NASA: Life in Space? Not Quite, but Life That Thrives on Arsenic


Most of life -- down to its protein, fat and DNA -- is made from just six chemical elements: carbon, hydrogen, nitrogen, oxygen, sulfur and phosphorus. In the California experiment, the researchers said arsenic compounds effectively took the place of the phosphorus in the bacteria.

"The idea of alternative biochemistries for life is common in science fiction," said Carl Pilcher, director of NASA's Astrobiology Institute in Moffett Field, Calif. "Until now a life form using arsenic as a building block was only theoretical, but now we know such life exists in Mono Lake."

If that can happen, what else is possible? Could there be places in the universe where silicon does what carbon does on Earth? Where other combinations happen that haven't occurred to earthly researchers, looking for life that resembles ours?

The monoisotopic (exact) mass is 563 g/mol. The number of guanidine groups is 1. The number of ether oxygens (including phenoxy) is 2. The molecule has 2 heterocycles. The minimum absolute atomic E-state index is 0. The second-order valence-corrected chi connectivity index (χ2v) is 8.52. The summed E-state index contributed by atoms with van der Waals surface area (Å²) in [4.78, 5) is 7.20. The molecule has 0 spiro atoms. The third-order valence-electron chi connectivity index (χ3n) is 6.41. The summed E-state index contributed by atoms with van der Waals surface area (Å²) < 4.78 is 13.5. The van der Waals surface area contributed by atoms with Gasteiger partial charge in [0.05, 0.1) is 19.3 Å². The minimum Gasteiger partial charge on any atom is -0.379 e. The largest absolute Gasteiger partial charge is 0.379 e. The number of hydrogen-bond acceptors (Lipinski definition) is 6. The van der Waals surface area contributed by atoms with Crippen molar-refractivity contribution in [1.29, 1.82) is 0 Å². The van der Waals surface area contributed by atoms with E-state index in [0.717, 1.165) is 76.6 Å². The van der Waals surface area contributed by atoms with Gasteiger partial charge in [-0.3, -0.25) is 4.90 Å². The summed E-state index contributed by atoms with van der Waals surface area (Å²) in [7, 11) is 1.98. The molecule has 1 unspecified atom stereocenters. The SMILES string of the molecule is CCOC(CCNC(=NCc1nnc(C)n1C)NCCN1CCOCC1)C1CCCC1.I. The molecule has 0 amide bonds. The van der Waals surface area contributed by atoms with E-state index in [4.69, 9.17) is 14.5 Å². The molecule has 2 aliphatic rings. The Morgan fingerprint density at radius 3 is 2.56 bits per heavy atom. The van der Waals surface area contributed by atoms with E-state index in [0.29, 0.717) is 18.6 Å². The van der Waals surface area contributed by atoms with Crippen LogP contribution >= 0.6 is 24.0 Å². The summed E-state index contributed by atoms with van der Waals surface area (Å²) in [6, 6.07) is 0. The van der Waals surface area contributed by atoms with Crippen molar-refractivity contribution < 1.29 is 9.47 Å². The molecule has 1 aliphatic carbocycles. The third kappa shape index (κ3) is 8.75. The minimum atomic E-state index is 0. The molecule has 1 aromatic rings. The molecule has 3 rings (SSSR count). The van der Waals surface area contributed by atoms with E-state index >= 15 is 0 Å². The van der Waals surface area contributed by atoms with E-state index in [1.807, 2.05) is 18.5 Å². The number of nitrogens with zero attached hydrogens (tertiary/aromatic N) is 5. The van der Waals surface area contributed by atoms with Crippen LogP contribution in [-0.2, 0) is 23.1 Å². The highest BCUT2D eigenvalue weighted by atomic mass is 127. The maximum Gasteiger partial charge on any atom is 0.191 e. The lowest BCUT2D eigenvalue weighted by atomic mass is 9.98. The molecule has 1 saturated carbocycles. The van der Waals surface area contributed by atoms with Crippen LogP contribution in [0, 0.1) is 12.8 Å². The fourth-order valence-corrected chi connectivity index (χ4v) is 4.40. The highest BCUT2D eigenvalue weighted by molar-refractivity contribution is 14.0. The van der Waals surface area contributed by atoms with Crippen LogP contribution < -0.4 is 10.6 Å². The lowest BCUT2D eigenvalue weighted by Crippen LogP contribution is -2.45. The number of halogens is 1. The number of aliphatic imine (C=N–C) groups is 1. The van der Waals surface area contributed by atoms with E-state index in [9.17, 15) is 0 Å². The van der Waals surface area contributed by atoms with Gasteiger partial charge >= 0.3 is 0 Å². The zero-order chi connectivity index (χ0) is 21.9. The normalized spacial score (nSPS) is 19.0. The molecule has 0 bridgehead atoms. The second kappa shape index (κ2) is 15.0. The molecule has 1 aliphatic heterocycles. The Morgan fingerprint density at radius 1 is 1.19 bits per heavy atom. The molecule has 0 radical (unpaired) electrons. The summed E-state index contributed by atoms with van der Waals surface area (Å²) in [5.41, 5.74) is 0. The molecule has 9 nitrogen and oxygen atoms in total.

"We still don't know everything there is to know about what makes a habitable environment on another planet," said NASA's Pamela Conrad, who is on the team that built Mars Science Laboratory, the next probe scheduled to land on the red planet in 2012. "We have to increasingly broaden our perspective."

Some scientists were skeptical. Steven Benner of the Foundation for Applied Molecular Evolution called the finding "an exceptional result" -- but said that was precisely the problem with it: GFAJ-1 may just be a fluke. Compounds containing arsenic would probably fall apart more easily than those with phosphorus.

Other scientists later criticized the paper, saying the team had not proved the bacterium was actually using arsenic compounds in place of phosphorus. See more HERE.

Still, today's report could be big, said Keith Cowing, who runs the website NASA Watch. "It shows that other biochemistries are possible, more than just 'life as we know it' and that the possible places where 'life' could exist in the universe are now much more numerous as a result."

"We've cracked open the door to what's possible for life elsewhere in the universe," said Wolfe-Simon, the lead researcher. "And that's profound."

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